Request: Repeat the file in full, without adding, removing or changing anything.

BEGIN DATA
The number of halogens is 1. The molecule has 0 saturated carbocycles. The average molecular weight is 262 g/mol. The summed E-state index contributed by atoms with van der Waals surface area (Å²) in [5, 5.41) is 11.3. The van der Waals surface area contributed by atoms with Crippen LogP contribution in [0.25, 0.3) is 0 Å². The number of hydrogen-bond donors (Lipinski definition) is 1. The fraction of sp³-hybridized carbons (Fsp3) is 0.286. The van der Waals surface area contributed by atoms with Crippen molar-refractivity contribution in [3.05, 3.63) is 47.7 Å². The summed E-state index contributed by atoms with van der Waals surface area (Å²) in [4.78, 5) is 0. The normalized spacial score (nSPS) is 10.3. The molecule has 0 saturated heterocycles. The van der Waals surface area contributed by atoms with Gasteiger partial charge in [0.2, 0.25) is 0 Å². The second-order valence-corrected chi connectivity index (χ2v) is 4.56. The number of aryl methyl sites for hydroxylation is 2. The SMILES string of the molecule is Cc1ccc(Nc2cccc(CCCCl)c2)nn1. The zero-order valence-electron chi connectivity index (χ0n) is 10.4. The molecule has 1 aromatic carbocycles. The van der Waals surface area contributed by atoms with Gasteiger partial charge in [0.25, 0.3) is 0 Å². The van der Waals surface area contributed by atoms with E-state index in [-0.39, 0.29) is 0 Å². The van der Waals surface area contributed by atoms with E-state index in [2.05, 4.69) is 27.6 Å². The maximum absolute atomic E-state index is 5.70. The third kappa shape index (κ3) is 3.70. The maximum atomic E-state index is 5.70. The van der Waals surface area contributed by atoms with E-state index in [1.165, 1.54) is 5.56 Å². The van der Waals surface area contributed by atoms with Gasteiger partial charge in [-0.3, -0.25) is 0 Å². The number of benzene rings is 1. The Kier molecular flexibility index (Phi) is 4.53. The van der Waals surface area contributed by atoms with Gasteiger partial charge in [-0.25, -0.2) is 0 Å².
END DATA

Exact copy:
The number of halogens is 1. The molecule has 0 saturated carbocycles. The average molecular weight is 262 g/mol. The summed E-state index contributed by atoms with van der Waals surface area (Å²) in [5, 5.41) is 11.3. The van der Waals surface area contributed by atoms with Crippen LogP contribution in [0.25, 0.3) is 0 Å². The number of hydrogen-bond donors (Lipinski definition) is 1. The fraction of sp³-hybridized carbons (Fsp3) is 0.286. The van der Waals surface area contributed by atoms with Crippen molar-refractivity contribution in [3.05, 3.63) is 47.7 Å². The summed E-state index contributed by atoms with van der Waals surface area (Å²) in [4.78, 5) is 0. The normalized spacial score (nSPS) is 10.3. The molecule has 0 saturated heterocycles. The van der Waals surface area contributed by atoms with Gasteiger partial charge in [0.2, 0.25) is 0 Å². The second-order valence-corrected chi connectivity index (χ2v) is 4.56. The number of aryl methyl sites for hydroxylation is 2. The SMILES string of the molecule is Cc1ccc(Nc2cccc(CCCCl)c2)nn1. The zero-order valence-electron chi connectivity index (χ0n) is 10.4. The molecule has 1 aromatic carbocycles. The van der Waals surface area contributed by atoms with Gasteiger partial charge in [0.25, 0.3) is 0 Å². The van der Waals surface area contributed by atoms with E-state index in [-0.39, 0.29) is 0 Å². The van der Waals surface area contributed by atoms with E-state index in [2.05, 4.69) is 27.6 Å². The maximum absolute atomic E-state index is 5.70. The third kappa shape index (κ3) is 3.70. The maximum atomic E-state index is 5.70. The van der Waals surface area contributed by atoms with E-state index in [1.165, 1.54) is 5.56 Å². The van der Waals surface area contributed by atoms with Gasteiger partial charge in [-0.3, -0.25) is 0 Å². The number of benzene rings is 1. The Kier molecular flexibility index (Phi) is 4.53. The van der Waals surface area contributed by atoms with Gasteiger partial charge in [-0.25, -0.2) is 0 Å².